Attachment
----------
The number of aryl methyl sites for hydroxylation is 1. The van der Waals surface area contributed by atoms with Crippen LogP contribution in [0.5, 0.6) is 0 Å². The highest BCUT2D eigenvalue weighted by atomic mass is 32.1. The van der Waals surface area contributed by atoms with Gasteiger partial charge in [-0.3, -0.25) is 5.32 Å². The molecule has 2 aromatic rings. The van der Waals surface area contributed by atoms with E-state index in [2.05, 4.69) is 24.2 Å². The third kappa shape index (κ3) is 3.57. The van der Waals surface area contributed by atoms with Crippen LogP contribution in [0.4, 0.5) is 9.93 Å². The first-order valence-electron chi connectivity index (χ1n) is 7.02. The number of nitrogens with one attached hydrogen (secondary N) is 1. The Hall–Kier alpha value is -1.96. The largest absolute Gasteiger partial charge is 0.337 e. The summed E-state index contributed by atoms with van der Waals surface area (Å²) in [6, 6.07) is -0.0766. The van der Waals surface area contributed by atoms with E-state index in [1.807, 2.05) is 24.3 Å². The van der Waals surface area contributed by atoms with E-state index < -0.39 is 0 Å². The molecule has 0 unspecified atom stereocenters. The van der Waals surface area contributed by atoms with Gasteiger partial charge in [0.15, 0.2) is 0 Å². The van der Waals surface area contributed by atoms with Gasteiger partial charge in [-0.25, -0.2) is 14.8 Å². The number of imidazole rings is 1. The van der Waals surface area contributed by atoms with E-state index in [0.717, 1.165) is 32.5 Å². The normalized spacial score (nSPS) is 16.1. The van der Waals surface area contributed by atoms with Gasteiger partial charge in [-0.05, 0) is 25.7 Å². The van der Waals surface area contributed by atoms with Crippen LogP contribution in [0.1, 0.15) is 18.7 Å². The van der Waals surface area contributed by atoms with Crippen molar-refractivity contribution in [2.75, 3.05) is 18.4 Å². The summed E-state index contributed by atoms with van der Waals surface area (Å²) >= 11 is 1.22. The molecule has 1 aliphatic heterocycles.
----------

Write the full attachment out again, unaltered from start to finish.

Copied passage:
The number of aryl methyl sites for hydroxylation is 1. The van der Waals surface area contributed by atoms with Crippen LogP contribution in [0.5, 0.6) is 0 Å². The highest BCUT2D eigenvalue weighted by atomic mass is 32.1. The van der Waals surface area contributed by atoms with Gasteiger partial charge in [-0.3, -0.25) is 5.32 Å². The molecule has 2 aromatic rings. The van der Waals surface area contributed by atoms with E-state index in [2.05, 4.69) is 24.2 Å². The third kappa shape index (κ3) is 3.57. The van der Waals surface area contributed by atoms with Crippen LogP contribution in [0.4, 0.5) is 9.93 Å². The first-order valence-electron chi connectivity index (χ1n) is 7.02. The number of nitrogens with one attached hydrogen (secondary N) is 1. The Hall–Kier alpha value is -1.96. The largest absolute Gasteiger partial charge is 0.337 e. The summed E-state index contributed by atoms with van der Waals surface area (Å²) in [6, 6.07) is -0.0766. The van der Waals surface area contributed by atoms with E-state index in [1.807, 2.05) is 24.3 Å². The van der Waals surface area contributed by atoms with E-state index < -0.39 is 0 Å². The molecule has 0 unspecified atom stereocenters. The van der Waals surface area contributed by atoms with Gasteiger partial charge in [0.15, 0.2) is 0 Å². The van der Waals surface area contributed by atoms with Gasteiger partial charge in [-0.25, -0.2) is 14.8 Å². The number of imidazole rings is 1. The van der Waals surface area contributed by atoms with E-state index in [0.717, 1.165) is 32.5 Å². The normalized spacial score (nSPS) is 16.1. The van der Waals surface area contributed by atoms with Gasteiger partial charge in [-0.05, 0) is 25.7 Å². The van der Waals surface area contributed by atoms with Crippen LogP contribution in [0.1, 0.15) is 18.7 Å². The van der Waals surface area contributed by atoms with Crippen molar-refractivity contribution in [2.75, 3.05) is 18.4 Å². The summed E-state index contributed by atoms with van der Waals surface area (Å²) >= 11 is 1.22. The molecule has 1 aliphatic heterocycles.